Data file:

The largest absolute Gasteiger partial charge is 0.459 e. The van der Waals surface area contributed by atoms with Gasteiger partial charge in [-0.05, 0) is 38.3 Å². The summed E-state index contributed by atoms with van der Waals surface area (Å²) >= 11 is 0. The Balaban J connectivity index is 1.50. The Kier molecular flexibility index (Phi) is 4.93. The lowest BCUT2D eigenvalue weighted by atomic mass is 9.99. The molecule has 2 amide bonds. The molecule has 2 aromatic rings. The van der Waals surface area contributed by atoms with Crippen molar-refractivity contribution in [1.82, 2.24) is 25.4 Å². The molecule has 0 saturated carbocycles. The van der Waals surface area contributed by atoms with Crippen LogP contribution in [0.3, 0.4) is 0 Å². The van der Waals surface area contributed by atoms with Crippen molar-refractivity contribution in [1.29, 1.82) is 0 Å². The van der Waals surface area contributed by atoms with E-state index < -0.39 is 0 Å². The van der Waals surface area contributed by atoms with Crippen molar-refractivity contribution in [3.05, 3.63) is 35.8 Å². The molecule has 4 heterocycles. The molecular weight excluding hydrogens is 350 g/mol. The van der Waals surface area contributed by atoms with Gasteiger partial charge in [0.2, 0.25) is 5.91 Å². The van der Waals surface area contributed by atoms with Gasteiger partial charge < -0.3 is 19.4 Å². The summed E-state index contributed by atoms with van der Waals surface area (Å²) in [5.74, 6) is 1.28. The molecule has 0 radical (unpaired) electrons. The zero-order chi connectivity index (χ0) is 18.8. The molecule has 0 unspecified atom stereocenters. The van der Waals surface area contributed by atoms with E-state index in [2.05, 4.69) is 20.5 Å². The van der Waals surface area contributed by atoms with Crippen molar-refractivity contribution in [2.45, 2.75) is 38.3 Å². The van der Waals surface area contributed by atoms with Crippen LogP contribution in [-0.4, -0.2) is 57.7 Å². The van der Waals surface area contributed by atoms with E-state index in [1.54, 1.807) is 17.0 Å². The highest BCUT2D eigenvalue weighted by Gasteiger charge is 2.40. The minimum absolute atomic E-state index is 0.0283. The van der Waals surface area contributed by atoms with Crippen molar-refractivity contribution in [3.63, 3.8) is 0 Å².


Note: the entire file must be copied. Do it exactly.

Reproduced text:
The largest absolute Gasteiger partial charge is 0.459 e. The van der Waals surface area contributed by atoms with Gasteiger partial charge in [-0.05, 0) is 38.3 Å². The summed E-state index contributed by atoms with van der Waals surface area (Å²) >= 11 is 0. The Balaban J connectivity index is 1.50. The Kier molecular flexibility index (Phi) is 4.93. The lowest BCUT2D eigenvalue weighted by atomic mass is 9.99. The molecule has 2 amide bonds. The molecule has 2 aromatic rings. The van der Waals surface area contributed by atoms with Crippen molar-refractivity contribution in [1.82, 2.24) is 25.4 Å². The molecule has 0 saturated carbocycles. The van der Waals surface area contributed by atoms with Crippen LogP contribution in [0.3, 0.4) is 0 Å². The van der Waals surface area contributed by atoms with Crippen molar-refractivity contribution in [1.29, 1.82) is 0 Å². The van der Waals surface area contributed by atoms with E-state index < -0.39 is 0 Å². The van der Waals surface area contributed by atoms with Crippen molar-refractivity contribution in [3.05, 3.63) is 35.8 Å². The molecule has 4 heterocycles. The molecular weight excluding hydrogens is 350 g/mol. The van der Waals surface area contributed by atoms with Gasteiger partial charge in [0.2, 0.25) is 5.91 Å². The van der Waals surface area contributed by atoms with Gasteiger partial charge < -0.3 is 19.4 Å². The summed E-state index contributed by atoms with van der Waals surface area (Å²) in [5.74, 6) is 1.28. The molecule has 0 radical (unpaired) electrons. The zero-order chi connectivity index (χ0) is 18.8. The molecule has 0 unspecified atom stereocenters. The van der Waals surface area contributed by atoms with E-state index in [2.05, 4.69) is 20.5 Å². The van der Waals surface area contributed by atoms with Crippen molar-refractivity contribution in [2.45, 2.75) is 38.3 Å². The van der Waals surface area contributed by atoms with Crippen LogP contribution in [-0.4, -0.2) is 57.7 Å². The van der Waals surface area contributed by atoms with E-state index in [1.54, 1.807) is 17.0 Å². The highest BCUT2D eigenvalue weighted by Gasteiger charge is 2.40. The minimum absolute atomic E-state index is 0.0283. The van der Waals surface area contributed by atoms with Crippen molar-refractivity contribution in [3.63, 3.8) is 0 Å².